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the TouchPad experiencing one of the shortest product lifecycles in IT in the
last few years (some argue the Microsoft Kin had a shorter lifespan, but it did
get a temporary resurrection), analysts are pointing the finger for its
untimely death at a major switch in HP’s strategic focus, product launch delays
and confusing marketing. With the TouchPad officially on the chopping block
seven weeks after launch, what’s in store for other business tablets, most
notably the Cisco Cius?

simultaneous announcement that HP would be selling off its PC unit really shows
a difference in the vendor’s focus since the days of Carly Fiorina and Mark
Hurd, both of which were focused very much on the PC business. Current CEO Leo
Apotheker, however, is a different kettle of fish, said Charles King, principal
analyst at Pund-IT. King noted that Apotheker is a data center and software
guy, and with terrible sales of the TouchPad in the first few weeks after
launch, there was clearly a willingness to abandon the product.

patience wasn’t the order of the day,” King said.

to Rob Enderle, president and principal analyst of Enderle Group, HP’s
acquisition of Palm delayed the release of the TouchPad. Designed to compete
with the first generation of the Apple iPad, by the time it hit the market in
July, it already seemed out of date and the consumer market had already spoken.
Meanwhile, other tablets being released right now were designed to compete with
the iPad 2.

marketing messages also may have contributed to the early demise of the
TouchPad, Enderle said. Was it a consumer tablet or a business tablet?

TouchPad was kind of a mixed beast. It didn’t have a lot of business attributes
to it. The advertising was clearly focused on the consumer. It got lost,”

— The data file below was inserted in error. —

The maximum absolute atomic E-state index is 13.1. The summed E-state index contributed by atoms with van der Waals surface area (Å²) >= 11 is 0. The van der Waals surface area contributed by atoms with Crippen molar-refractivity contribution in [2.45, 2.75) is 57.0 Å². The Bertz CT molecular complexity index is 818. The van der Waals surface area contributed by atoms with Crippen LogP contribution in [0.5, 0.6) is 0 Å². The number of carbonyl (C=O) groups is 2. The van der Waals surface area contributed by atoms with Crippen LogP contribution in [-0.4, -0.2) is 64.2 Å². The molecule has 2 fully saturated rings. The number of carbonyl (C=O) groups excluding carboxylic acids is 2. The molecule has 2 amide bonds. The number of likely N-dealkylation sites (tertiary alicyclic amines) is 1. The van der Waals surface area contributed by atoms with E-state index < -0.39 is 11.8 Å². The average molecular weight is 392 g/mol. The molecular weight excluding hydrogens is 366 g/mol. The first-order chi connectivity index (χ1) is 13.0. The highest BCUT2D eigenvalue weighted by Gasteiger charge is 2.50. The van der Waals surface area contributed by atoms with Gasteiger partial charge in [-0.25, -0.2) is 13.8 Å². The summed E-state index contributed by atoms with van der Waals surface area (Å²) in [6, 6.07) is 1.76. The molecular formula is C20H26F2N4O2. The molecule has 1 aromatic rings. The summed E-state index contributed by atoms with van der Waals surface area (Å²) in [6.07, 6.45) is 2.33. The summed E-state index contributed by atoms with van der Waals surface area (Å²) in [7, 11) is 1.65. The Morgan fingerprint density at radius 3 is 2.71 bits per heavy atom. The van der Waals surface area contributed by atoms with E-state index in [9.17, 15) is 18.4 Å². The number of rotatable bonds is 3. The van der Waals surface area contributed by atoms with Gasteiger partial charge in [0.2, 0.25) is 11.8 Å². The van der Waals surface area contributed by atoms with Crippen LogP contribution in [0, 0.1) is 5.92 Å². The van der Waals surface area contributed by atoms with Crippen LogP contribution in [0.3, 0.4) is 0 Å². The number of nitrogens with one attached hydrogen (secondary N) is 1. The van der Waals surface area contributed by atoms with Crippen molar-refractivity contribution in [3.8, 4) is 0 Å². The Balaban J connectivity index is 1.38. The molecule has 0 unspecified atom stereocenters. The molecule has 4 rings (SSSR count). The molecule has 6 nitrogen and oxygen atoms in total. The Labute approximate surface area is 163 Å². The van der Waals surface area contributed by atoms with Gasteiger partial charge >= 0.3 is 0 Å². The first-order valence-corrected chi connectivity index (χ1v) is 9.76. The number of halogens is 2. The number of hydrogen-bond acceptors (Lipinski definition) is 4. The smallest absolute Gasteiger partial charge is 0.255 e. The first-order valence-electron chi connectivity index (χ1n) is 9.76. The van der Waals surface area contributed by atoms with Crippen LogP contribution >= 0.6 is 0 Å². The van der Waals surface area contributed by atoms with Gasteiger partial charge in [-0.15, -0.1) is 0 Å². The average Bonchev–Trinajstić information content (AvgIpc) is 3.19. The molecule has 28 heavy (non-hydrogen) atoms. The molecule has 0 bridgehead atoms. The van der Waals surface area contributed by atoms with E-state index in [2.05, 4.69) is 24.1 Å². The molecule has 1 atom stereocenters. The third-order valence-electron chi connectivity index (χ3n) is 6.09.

Enderle said.

seems clear that mistakes were made, but what does this mean for business
tablets entering the market, most notably one of HP’s biggest rivals, Cisco and
its Cius tablet?

likely to be good for Cisco, said Michelle Warren, president of MW Research
& Consulting. Although there has been a lot of iPad adoption by executives
in the business world, IT departments are struggling with managing and securing
the devices. They’re looking for an alternative, and the Cisco Cius, which was
designed specifically for enterprises in mind (Cisco’s own messaging is not
aimed at the consumer at all), is getting some notice. Warren said the Cius is
becoming a popular choice, even though it hasn’t even launched yet. When the
Cius does launch, it will have one less competitor in the business tablet
space, and it’s unlikely Cisco will drop the Cius product line, she said.

is a need for it in the enterprise space,” Warren said. At the very least, it
was designed for enterprise apps and will be easier to manage and secure.

the question regarding all tablets that sell at or above the iPad’s price point
is whether they can be viable in an Apple-dominated business, King said. There
is likely more leeway for business tablets like the Cius, he added.

is very clearly consumer-focused, although the company insists the iPad and
iPhone are ready for the enterprise. I think that’s arguably incorrect, but it
may have been a problem with the TouchPad because HP was trying to market it as
being used by both businesses and consumers,” King said.

its credit, Cisco has been very clear about its intentions for the Cius, he
said. Its primary strengths are in enterprise computing and collaboration.

environment right now for tablets is extremely challenging, but I think Cisco
is obviously in a place where they’re working very hard to curtail costs and
reduce red ink,” King said. “If the Cius was really bleeding money, it could be
destined for the boneyard, but I think what the company has done to date, at
least, is get rid of those products that weren’t within the purview of its enterprise
focus, like getting rid of the Flip and some of its other consumer-centric product
areas. I think the Cius probably resonates enough with the company’s overall
enterprise-centric mandate that it would make less sense for Cisco to put down
production on that than it would on something on the more consumer-centric side
of the business.”